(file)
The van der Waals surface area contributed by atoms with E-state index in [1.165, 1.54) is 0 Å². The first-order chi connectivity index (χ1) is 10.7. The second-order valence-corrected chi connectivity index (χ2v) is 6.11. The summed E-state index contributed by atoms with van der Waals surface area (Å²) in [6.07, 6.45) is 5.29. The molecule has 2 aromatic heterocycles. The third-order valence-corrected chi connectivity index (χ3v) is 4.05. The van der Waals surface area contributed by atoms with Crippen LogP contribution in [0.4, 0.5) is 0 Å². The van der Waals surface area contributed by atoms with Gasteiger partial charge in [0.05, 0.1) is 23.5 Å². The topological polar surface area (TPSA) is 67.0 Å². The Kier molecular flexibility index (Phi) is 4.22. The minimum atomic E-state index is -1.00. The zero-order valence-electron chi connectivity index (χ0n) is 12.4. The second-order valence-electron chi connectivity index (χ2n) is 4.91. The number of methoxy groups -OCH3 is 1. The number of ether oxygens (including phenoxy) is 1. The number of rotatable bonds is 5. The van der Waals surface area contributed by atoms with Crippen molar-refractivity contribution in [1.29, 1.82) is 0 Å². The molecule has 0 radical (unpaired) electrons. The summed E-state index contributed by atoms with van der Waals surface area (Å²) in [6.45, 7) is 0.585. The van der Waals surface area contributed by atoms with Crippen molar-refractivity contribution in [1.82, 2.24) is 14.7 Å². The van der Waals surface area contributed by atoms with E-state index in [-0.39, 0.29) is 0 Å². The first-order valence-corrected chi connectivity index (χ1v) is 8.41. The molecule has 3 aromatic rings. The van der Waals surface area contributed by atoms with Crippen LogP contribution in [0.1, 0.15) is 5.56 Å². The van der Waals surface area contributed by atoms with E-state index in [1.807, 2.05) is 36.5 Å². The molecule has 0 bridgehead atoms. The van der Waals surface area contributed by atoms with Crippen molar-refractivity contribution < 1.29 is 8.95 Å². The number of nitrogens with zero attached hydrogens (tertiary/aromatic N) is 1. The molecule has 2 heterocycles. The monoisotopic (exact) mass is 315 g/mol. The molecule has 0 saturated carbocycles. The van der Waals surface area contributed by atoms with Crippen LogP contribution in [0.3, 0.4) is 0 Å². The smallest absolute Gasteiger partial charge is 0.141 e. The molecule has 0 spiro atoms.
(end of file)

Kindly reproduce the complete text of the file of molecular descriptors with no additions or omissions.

The van der Waals surface area contributed by atoms with E-state index in [1.165, 1.54) is 0 Å². The first-order chi connectivity index (χ1) is 10.7. The second-order valence-corrected chi connectivity index (χ2v) is 6.11. The summed E-state index contributed by atoms with van der Waals surface area (Å²) in [6.07, 6.45) is 5.29. The molecule has 2 aromatic heterocycles. The third-order valence-corrected chi connectivity index (χ3v) is 4.05. The van der Waals surface area contributed by atoms with Crippen LogP contribution in [0.4, 0.5) is 0 Å². The van der Waals surface area contributed by atoms with Gasteiger partial charge in [0.05, 0.1) is 23.5 Å². The topological polar surface area (TPSA) is 67.0 Å². The Kier molecular flexibility index (Phi) is 4.22. The minimum atomic E-state index is -1.00. The zero-order valence-electron chi connectivity index (χ0n) is 12.4. The second-order valence-electron chi connectivity index (χ2n) is 4.91. The number of methoxy groups -OCH3 is 1. The number of ether oxygens (including phenoxy) is 1. The number of rotatable bonds is 5. The van der Waals surface area contributed by atoms with Crippen molar-refractivity contribution in [1.29, 1.82) is 0 Å². The molecule has 0 radical (unpaired) electrons. The summed E-state index contributed by atoms with van der Waals surface area (Å²) in [6.45, 7) is 0.585. The van der Waals surface area contributed by atoms with Crippen molar-refractivity contribution in [1.82, 2.24) is 14.7 Å². The van der Waals surface area contributed by atoms with E-state index in [-0.39, 0.29) is 0 Å². The first-order valence-corrected chi connectivity index (χ1v) is 8.41. The molecule has 3 aromatic rings. The van der Waals surface area contributed by atoms with Crippen LogP contribution in [0.1, 0.15) is 5.56 Å². The van der Waals surface area contributed by atoms with E-state index in [1.807, 2.05) is 36.5 Å². The molecule has 0 bridgehead atoms. The van der Waals surface area contributed by atoms with Crippen molar-refractivity contribution < 1.29 is 8.95 Å². The number of nitrogens with zero attached hydrogens (tertiary/aromatic N) is 1. The molecule has 2 heterocycles. The monoisotopic (exact) mass is 315 g/mol. The molecule has 0 saturated carbocycles. The van der Waals surface area contributed by atoms with Crippen LogP contribution in [0.3, 0.4) is 0 Å². The smallest absolute Gasteiger partial charge is 0.141 e. The molecule has 0 spiro atoms.